Organizations can identify their internal information needs by figuring out what information they can give their employees for them to effectively carry out their tasks. An employee within a given organization will need information related to communications. They’ll need to know the email addresses of coworkers, how to safely use the computer network, and how to securely send and manage any data. All of these details can come from within the organization.
Some members within an organization will have more internal information. Not every member of an organization might know the salary of employees, the health history of employees, or complaints or disciplinary action that has been made or taken against an employee. The select members of the organization with access to such information will have to carefully determine when it is and isn’t appropriate to share this information with coworkers or, in some cases, the public at large.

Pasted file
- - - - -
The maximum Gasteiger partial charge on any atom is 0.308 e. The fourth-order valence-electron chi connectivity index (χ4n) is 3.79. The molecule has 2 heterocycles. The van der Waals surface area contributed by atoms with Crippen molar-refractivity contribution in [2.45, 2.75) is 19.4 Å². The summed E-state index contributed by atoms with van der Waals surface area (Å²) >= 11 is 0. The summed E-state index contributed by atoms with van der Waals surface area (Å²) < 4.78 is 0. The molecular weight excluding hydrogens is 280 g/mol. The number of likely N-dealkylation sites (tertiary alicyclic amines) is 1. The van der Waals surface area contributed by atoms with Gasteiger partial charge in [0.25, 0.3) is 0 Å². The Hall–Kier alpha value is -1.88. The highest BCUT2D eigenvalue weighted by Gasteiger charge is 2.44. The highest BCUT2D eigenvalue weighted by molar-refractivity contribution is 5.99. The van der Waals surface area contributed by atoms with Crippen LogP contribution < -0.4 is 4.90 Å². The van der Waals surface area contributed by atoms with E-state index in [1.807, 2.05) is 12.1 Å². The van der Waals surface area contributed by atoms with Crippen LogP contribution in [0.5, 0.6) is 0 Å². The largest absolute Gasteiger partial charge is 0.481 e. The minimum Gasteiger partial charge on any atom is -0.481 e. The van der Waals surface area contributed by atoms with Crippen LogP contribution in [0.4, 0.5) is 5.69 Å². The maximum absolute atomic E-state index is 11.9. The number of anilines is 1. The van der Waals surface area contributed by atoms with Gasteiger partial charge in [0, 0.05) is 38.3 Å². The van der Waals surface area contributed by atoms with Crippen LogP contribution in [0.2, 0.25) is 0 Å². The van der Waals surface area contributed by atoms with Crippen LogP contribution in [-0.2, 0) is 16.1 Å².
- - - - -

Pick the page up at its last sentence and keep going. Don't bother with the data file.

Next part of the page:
External information needs will relate to knowledge that cannot be acquired from within the organization. If an organization is trying to measure what people think of one of its products or services, it will have to go outside the organization to acquire accurate feedback. If an organization is considering launching a new product or service, it will have to gather external information about the marketplace for this product or service. Employees will have to go beyond their organization and look into other competitors to identify what they're doing and how their organization could do it better.